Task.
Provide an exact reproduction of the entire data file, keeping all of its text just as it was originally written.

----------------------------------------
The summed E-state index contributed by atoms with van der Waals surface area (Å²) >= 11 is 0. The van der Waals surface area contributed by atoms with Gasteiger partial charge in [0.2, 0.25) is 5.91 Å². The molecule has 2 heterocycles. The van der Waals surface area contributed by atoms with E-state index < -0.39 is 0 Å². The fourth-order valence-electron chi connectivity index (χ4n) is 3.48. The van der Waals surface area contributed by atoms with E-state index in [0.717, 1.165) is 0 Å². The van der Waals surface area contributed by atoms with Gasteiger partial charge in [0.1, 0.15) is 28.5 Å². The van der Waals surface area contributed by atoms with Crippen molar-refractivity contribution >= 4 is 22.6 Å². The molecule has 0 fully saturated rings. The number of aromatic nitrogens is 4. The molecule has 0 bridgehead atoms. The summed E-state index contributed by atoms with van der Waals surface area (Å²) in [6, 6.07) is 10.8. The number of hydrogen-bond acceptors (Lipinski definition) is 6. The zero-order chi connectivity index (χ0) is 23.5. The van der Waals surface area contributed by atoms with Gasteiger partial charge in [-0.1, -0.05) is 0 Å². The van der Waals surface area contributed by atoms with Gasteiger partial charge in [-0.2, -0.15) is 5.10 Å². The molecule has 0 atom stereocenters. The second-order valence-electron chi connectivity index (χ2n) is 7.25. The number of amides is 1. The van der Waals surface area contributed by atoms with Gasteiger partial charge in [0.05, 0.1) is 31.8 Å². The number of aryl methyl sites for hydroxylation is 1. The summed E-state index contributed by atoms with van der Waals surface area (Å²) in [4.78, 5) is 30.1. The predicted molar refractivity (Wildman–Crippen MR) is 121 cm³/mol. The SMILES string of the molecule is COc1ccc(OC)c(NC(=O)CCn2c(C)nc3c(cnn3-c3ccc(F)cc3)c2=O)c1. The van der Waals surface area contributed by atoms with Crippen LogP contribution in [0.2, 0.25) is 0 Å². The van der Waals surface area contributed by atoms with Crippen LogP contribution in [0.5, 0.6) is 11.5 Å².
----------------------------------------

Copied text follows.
The summed E-state index contributed by atoms with van der Waals surface area (Å²) >= 11 is 0. The van der Waals surface area contributed by atoms with Gasteiger partial charge in [0.2, 0.25) is 5.91 Å². The molecule has 2 heterocycles. The van der Waals surface area contributed by atoms with E-state index < -0.39 is 0 Å². The fourth-order valence-electron chi connectivity index (χ4n) is 3.48. The van der Waals surface area contributed by atoms with E-state index in [0.717, 1.165) is 0 Å². The van der Waals surface area contributed by atoms with Gasteiger partial charge in [0.1, 0.15) is 28.5 Å². The van der Waals surface area contributed by atoms with Crippen molar-refractivity contribution >= 4 is 22.6 Å². The molecule has 0 fully saturated rings. The number of aromatic nitrogens is 4. The molecule has 0 bridgehead atoms. The summed E-state index contributed by atoms with van der Waals surface area (Å²) in [6, 6.07) is 10.8. The number of hydrogen-bond acceptors (Lipinski definition) is 6. The zero-order chi connectivity index (χ0) is 23.5. The van der Waals surface area contributed by atoms with Gasteiger partial charge in [-0.1, -0.05) is 0 Å². The van der Waals surface area contributed by atoms with Gasteiger partial charge in [-0.2, -0.15) is 5.10 Å². The molecule has 0 atom stereocenters. The second-order valence-electron chi connectivity index (χ2n) is 7.25. The number of amides is 1. The van der Waals surface area contributed by atoms with Gasteiger partial charge in [0.05, 0.1) is 31.8 Å². The number of aryl methyl sites for hydroxylation is 1. The summed E-state index contributed by atoms with van der Waals surface area (Å²) in [4.78, 5) is 30.1. The predicted molar refractivity (Wildman–Crippen MR) is 121 cm³/mol. The SMILES string of the molecule is COc1ccc(OC)c(NC(=O)CCn2c(C)nc3c(cnn3-c3ccc(F)cc3)c2=O)c1. The van der Waals surface area contributed by atoms with Crippen LogP contribution in [0.2, 0.25) is 0 Å². The van der Waals surface area contributed by atoms with Crippen LogP contribution in [0.5, 0.6) is 11.5 Å².